Northwest Medical Marijuana Guide
Dozens of medical marijuana dispensaries in Seattle have failed to get the proper business license, city officials say, despite city hall's best efforts to give them some sort of legal shelter.
The problems began last year when Governor Chris Gregoire vetoed most of a medical marijuana bill and let other parts of the bill become law, thereby eliminating a gray area in state law that had allowed hundreds of dispensaries to flourish. Under the new rules, dispensaries had to operate as collective gardens, but their legality was still hazy.
As cities across Washington followed suit in July by banning dispensaries from operating in their jurisdictions, Seattle mayor Mike McGinn signed a law that would allow the city to license, tax, and regulate dispensaries "just like any other business," McGinn said at the time. The gesture creates at least the appearance that the city accepts these businesses, hopefully deterring state or federal enforcement.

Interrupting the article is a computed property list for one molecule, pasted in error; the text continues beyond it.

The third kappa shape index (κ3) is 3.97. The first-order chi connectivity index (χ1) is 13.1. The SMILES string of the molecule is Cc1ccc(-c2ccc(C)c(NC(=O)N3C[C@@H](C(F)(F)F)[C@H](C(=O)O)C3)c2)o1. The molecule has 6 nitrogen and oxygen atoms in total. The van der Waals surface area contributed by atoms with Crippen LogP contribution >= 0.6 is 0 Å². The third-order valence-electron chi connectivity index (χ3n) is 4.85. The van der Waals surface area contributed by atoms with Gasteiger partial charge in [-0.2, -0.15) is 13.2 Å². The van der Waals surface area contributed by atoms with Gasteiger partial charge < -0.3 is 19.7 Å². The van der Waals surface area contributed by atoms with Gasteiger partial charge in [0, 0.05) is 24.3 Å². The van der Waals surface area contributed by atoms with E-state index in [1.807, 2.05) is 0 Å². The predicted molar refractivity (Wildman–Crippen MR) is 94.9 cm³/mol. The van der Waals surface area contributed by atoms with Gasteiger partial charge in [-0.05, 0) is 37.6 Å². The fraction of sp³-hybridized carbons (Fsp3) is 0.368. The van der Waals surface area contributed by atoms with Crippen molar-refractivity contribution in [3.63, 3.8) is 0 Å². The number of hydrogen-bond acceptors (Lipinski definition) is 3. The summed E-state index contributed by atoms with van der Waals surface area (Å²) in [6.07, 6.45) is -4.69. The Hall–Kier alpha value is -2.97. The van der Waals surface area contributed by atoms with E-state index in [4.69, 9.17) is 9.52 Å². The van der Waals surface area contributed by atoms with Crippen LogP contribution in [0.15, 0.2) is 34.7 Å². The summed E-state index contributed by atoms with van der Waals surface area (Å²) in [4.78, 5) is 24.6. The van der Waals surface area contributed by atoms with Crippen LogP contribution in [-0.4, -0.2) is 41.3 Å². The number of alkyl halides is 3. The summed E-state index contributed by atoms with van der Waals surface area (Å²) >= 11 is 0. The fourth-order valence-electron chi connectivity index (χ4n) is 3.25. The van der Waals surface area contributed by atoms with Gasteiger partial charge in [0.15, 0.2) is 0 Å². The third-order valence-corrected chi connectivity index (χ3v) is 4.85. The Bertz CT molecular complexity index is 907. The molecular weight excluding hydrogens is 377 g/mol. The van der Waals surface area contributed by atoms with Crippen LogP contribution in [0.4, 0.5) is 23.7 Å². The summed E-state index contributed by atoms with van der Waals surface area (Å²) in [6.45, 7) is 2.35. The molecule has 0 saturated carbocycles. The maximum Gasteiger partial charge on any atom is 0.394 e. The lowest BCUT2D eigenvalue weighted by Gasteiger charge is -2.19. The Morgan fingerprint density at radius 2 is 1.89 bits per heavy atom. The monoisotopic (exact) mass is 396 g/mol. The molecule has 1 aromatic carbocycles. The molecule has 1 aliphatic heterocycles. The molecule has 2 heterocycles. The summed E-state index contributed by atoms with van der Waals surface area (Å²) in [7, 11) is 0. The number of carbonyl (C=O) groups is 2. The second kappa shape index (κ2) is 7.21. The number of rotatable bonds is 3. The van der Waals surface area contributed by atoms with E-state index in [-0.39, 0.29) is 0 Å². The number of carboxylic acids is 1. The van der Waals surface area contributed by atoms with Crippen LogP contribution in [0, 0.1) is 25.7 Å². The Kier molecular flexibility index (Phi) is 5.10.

But three months after the law took effect, the city's Department of Finance and Administrative Services estimates that there are 105 medical marijuana dispensaries operating in Seattle—however, 37 of them have failed to obtain business licenses. "We only have 68 dispensaries currently licensed in our system," says Denise Movius, a spokeswoman for the city's business licensing division. "We've gotten the names of the rest by reading The Stranger and other advertisements."
Philip Dawdy, a spokesman for the Washington Cannabis Association, says that dispensary owners may be getting bad advice. "There's at least one attorney in town advising medical cannabis outlets that they don't need to purchase a business license because they're considered nonprofits," he says, and "some people in the community are simply ignorant of the new law."
Meanwhile, Movius has been contacting the rogue dispensaries to remind them to get a business license. "We haven't had to take action to shut anyone down," she says.
The city has received at least seven complaints about dispensaries in recent months, according to spokesman Bryan Stevens of the Department of Planning and Development. "The general complaint is that the businesses are operating illegally, but about half of the sites had no violations," he says. "Three were conducting business in places where they were not permitted," including a residential area and an office building.